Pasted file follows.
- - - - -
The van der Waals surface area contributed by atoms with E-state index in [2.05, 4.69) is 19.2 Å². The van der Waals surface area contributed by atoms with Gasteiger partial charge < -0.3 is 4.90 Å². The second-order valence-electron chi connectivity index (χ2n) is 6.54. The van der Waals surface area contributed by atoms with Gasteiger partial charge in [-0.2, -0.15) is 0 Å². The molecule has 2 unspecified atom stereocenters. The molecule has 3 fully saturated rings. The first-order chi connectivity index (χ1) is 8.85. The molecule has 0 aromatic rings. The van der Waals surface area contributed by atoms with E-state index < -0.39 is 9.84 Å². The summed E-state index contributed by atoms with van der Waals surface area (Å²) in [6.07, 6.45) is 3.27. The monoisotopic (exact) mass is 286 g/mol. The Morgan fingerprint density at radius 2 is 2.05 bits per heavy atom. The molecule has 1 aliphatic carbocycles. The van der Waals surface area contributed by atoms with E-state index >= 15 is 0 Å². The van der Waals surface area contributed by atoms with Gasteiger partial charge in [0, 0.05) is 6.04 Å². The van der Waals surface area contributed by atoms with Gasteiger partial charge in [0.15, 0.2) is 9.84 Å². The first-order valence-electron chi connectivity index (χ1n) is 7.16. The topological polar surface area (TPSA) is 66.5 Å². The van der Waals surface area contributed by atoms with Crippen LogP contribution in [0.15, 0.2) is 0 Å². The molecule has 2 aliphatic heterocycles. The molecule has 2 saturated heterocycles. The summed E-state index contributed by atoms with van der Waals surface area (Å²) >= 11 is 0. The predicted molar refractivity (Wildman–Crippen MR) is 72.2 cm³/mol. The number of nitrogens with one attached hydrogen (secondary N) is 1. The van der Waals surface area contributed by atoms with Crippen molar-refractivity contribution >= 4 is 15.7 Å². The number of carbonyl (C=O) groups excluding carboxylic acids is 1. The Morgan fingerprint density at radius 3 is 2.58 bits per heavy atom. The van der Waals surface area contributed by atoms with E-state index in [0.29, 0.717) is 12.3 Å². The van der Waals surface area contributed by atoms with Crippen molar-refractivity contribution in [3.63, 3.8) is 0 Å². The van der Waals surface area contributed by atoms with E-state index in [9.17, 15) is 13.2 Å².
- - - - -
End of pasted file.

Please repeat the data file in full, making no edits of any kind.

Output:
The van der Waals surface area contributed by atoms with E-state index in [2.05, 4.69) is 19.2 Å². The van der Waals surface area contributed by atoms with Gasteiger partial charge < -0.3 is 4.90 Å². The second-order valence-electron chi connectivity index (χ2n) is 6.54. The van der Waals surface area contributed by atoms with Gasteiger partial charge in [-0.2, -0.15) is 0 Å². The molecule has 2 unspecified atom stereocenters. The molecule has 3 fully saturated rings. The first-order chi connectivity index (χ1) is 8.85. The molecule has 0 aromatic rings. The van der Waals surface area contributed by atoms with E-state index < -0.39 is 9.84 Å². The summed E-state index contributed by atoms with van der Waals surface area (Å²) in [6.07, 6.45) is 3.27. The monoisotopic (exact) mass is 286 g/mol. The Morgan fingerprint density at radius 2 is 2.05 bits per heavy atom. The molecule has 1 aliphatic carbocycles. The van der Waals surface area contributed by atoms with E-state index >= 15 is 0 Å². The van der Waals surface area contributed by atoms with Gasteiger partial charge in [0, 0.05) is 6.04 Å². The van der Waals surface area contributed by atoms with Gasteiger partial charge in [0.15, 0.2) is 9.84 Å². The first-order valence-electron chi connectivity index (χ1n) is 7.16. The topological polar surface area (TPSA) is 66.5 Å². The van der Waals surface area contributed by atoms with Crippen LogP contribution in [0.15, 0.2) is 0 Å². The molecule has 2 aliphatic heterocycles. The molecule has 2 saturated heterocycles. The summed E-state index contributed by atoms with van der Waals surface area (Å²) >= 11 is 0. The predicted molar refractivity (Wildman–Crippen MR) is 72.2 cm³/mol. The number of nitrogens with one attached hydrogen (secondary N) is 1. The van der Waals surface area contributed by atoms with Crippen molar-refractivity contribution >= 4 is 15.7 Å². The number of carbonyl (C=O) groups excluding carboxylic acids is 1. The Morgan fingerprint density at radius 3 is 2.58 bits per heavy atom. The van der Waals surface area contributed by atoms with E-state index in [0.29, 0.717) is 12.3 Å². The van der Waals surface area contributed by atoms with Crippen molar-refractivity contribution in [3.63, 3.8) is 0 Å². The van der Waals surface area contributed by atoms with E-state index in [9.17, 15) is 13.2 Å².